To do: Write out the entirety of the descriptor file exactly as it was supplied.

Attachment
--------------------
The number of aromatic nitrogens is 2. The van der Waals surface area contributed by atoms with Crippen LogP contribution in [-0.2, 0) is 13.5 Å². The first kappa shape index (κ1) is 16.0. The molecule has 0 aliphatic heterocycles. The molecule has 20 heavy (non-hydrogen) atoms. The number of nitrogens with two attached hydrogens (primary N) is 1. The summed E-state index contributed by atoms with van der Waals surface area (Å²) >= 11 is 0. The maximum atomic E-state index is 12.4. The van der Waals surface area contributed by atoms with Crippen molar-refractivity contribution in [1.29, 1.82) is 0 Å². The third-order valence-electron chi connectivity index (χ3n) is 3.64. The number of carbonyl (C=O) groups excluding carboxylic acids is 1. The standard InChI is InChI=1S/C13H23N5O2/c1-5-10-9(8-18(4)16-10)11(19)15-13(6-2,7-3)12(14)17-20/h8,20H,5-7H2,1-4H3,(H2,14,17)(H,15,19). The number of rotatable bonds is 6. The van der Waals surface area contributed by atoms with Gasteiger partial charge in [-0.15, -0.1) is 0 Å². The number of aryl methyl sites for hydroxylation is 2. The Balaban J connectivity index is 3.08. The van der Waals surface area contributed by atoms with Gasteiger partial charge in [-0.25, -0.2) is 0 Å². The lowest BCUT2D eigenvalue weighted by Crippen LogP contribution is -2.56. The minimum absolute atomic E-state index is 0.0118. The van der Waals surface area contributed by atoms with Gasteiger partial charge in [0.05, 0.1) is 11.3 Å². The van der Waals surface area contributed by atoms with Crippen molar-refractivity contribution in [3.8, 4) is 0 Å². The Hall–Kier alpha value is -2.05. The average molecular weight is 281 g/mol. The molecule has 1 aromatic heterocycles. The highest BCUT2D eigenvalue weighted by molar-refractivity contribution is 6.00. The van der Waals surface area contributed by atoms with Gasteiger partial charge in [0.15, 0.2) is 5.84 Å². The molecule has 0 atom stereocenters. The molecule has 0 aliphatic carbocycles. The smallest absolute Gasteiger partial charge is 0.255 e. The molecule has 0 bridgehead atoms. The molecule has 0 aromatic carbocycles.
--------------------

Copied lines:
The number of aromatic nitrogens is 2. The van der Waals surface area contributed by atoms with Crippen LogP contribution in [-0.2, 0) is 13.5 Å². The first kappa shape index (κ1) is 16.0. The molecule has 0 aliphatic heterocycles. The molecule has 20 heavy (non-hydrogen) atoms. The number of nitrogens with two attached hydrogens (primary N) is 1. The summed E-state index contributed by atoms with van der Waals surface area (Å²) >= 11 is 0. The maximum atomic E-state index is 12.4. The van der Waals surface area contributed by atoms with Crippen molar-refractivity contribution in [1.29, 1.82) is 0 Å². The third-order valence-electron chi connectivity index (χ3n) is 3.64. The number of carbonyl (C=O) groups excluding carboxylic acids is 1. The standard InChI is InChI=1S/C13H23N5O2/c1-5-10-9(8-18(4)16-10)11(19)15-13(6-2,7-3)12(14)17-20/h8,20H,5-7H2,1-4H3,(H2,14,17)(H,15,19). The number of rotatable bonds is 6. The van der Waals surface area contributed by atoms with Gasteiger partial charge in [-0.15, -0.1) is 0 Å². The number of aryl methyl sites for hydroxylation is 2. The Balaban J connectivity index is 3.08. The van der Waals surface area contributed by atoms with Gasteiger partial charge in [-0.25, -0.2) is 0 Å². The lowest BCUT2D eigenvalue weighted by Crippen LogP contribution is -2.56. The minimum absolute atomic E-state index is 0.0118. The van der Waals surface area contributed by atoms with Gasteiger partial charge in [0.05, 0.1) is 11.3 Å². The van der Waals surface area contributed by atoms with Crippen molar-refractivity contribution in [3.8, 4) is 0 Å². The Hall–Kier alpha value is -2.05. The average molecular weight is 281 g/mol. The molecule has 1 aromatic heterocycles. The highest BCUT2D eigenvalue weighted by molar-refractivity contribution is 6.00. The van der Waals surface area contributed by atoms with Gasteiger partial charge in [0.15, 0.2) is 5.84 Å². The molecule has 0 atom stereocenters. The molecule has 0 aliphatic carbocycles. The smallest absolute Gasteiger partial charge is 0.255 e. The molecule has 0 bridgehead atoms. The molecule has 0 aromatic carbocycles.